Changes to one part of a complex system can lead to dramatically different changes in other parts.

A minor change to the state of an object or event (such as the flap of a butterfly’s wings or a slightly different starting position of a double pendulum’s arms) can eventually, through countless compounding effects, cause a dramatic change later on (like the metaphorial Texan tornado or a different double pendulum pattern).

The double-rod pendulum is one of the simplest dynamical systems to demonstrate nonlinearity. Compared to a linear system of one arm swinging from a fixed position, two swinging arms attached to each other produce behaviours that are close to impossible to predict.

Let’s Complicate Things

Chaos Theory

A system’s sensitive dependence on initial conditions is often referred to as the butterfly effect. The idea is that a butterfly flapping its wings in an Amazon rainforest can eventually, through countless compounding effects, cause a tornado in another country weeks later. This metaphor refers to the title of a talk called “Predictability: Does the flap of a butterfly’s wings in Brazil set off a tornado in Texas?” given in 1972 by Edward Lorenz, a meteorologist and the founder of modern chaos theory.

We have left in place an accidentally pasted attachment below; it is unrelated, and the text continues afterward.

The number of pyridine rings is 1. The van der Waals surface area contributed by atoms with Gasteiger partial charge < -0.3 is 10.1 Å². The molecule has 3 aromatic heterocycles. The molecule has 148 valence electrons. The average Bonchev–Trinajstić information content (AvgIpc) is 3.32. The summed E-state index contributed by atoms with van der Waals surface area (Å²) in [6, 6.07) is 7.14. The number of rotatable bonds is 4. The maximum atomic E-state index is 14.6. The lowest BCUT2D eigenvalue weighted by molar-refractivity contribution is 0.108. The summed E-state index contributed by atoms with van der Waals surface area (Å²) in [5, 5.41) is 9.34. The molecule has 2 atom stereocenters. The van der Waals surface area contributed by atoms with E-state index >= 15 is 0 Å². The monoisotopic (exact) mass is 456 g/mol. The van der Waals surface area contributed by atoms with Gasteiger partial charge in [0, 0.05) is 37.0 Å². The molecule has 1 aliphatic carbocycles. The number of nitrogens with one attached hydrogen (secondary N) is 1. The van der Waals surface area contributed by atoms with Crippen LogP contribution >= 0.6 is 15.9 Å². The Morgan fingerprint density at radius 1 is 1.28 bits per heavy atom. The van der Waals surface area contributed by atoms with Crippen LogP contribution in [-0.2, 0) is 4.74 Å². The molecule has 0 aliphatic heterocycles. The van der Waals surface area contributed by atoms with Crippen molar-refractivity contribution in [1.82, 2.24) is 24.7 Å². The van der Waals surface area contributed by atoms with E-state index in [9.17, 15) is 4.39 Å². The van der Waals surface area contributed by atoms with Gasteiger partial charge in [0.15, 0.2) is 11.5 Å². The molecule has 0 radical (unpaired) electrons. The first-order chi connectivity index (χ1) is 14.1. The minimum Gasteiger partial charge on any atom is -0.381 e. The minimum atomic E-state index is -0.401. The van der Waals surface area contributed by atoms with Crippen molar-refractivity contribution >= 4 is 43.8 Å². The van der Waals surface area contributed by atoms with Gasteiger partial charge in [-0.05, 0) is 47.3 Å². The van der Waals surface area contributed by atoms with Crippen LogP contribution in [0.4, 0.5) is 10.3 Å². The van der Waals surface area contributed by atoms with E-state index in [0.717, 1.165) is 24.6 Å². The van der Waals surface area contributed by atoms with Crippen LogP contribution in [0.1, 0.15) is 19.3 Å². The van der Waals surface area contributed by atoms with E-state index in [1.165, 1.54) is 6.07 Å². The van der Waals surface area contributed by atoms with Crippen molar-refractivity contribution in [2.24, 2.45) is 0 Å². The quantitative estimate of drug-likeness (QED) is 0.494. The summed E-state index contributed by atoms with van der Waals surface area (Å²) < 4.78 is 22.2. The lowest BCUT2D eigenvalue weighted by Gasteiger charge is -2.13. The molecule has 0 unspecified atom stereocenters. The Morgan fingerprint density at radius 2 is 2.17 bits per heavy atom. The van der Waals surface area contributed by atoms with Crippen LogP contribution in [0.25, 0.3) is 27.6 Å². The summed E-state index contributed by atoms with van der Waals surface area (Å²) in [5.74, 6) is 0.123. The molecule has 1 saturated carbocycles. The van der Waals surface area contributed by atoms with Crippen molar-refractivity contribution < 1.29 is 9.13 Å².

Causal determinism

Causal determinism (or physical determinism) is the philosophical view that any state (of an object or event) is completely determined by prior states.


In 1814, Pierre Simon Laplace published A Philosophical Essay on Probabilities where he articulated causal determinism:

“We may regard the present state of the universe as the effect of its past and the cause of its future. An intellect which at a certain moment would know all forces that set nature in motion, and all positions of all items of which nature is composed, if this intellect were also vast enough to submit these data to analysis, it would embrace in a single formula the movements of the greatest bodies of the universe and those of the tiniest atom; for such an intellect nothing would be uncertain and the future just like the past would be present before its eyes.”